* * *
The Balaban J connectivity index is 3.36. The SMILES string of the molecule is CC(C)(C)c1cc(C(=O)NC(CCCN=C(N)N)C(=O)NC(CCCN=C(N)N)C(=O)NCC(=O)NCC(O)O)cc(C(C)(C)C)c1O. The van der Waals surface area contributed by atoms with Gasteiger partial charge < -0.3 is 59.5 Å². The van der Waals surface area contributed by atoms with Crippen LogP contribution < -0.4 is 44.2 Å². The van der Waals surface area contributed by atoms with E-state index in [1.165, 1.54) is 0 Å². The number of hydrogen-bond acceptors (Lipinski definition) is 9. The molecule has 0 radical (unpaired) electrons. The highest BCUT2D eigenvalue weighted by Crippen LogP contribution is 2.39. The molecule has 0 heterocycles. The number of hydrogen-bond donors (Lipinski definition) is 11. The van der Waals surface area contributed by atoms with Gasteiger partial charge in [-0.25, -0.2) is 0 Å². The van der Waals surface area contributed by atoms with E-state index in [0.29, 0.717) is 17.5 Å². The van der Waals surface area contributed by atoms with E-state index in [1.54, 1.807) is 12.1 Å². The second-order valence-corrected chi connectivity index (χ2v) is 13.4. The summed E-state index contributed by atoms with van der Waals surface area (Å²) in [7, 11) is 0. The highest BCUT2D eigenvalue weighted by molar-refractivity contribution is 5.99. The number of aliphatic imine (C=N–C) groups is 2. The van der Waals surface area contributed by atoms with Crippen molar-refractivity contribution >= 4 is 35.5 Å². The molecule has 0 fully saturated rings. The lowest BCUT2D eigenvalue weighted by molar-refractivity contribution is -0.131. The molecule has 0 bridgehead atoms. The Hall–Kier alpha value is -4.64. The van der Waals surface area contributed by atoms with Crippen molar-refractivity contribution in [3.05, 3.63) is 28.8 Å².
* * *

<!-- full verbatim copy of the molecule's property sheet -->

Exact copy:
The Balaban J connectivity index is 3.36. The SMILES string of the molecule is CC(C)(C)c1cc(C(=O)NC(CCCN=C(N)N)C(=O)NC(CCCN=C(N)N)C(=O)NCC(=O)NCC(O)O)cc(C(C)(C)C)c1O. The van der Waals surface area contributed by atoms with Gasteiger partial charge < -0.3 is 59.5 Å². The van der Waals surface area contributed by atoms with Crippen LogP contribution < -0.4 is 44.2 Å². The van der Waals surface area contributed by atoms with E-state index in [1.165, 1.54) is 0 Å². The number of hydrogen-bond acceptors (Lipinski definition) is 9. The molecule has 0 radical (unpaired) electrons. The highest BCUT2D eigenvalue weighted by Crippen LogP contribution is 2.39. The molecule has 0 heterocycles. The number of hydrogen-bond donors (Lipinski definition) is 11. The van der Waals surface area contributed by atoms with Gasteiger partial charge in [-0.25, -0.2) is 0 Å². The van der Waals surface area contributed by atoms with E-state index in [0.29, 0.717) is 17.5 Å². The van der Waals surface area contributed by atoms with E-state index in [1.54, 1.807) is 12.1 Å². The second-order valence-corrected chi connectivity index (χ2v) is 13.4. The summed E-state index contributed by atoms with van der Waals surface area (Å²) in [7, 11) is 0. The highest BCUT2D eigenvalue weighted by molar-refractivity contribution is 5.99. The number of aliphatic imine (C=N–C) groups is 2. The van der Waals surface area contributed by atoms with Crippen molar-refractivity contribution >= 4 is 35.5 Å². The molecule has 0 fully saturated rings. The lowest BCUT2D eigenvalue weighted by molar-refractivity contribution is -0.131. The molecule has 0 bridgehead atoms. The Hall–Kier alpha value is -4.64. The van der Waals surface area contributed by atoms with Crippen molar-refractivity contribution in [3.05, 3.63) is 28.8 Å².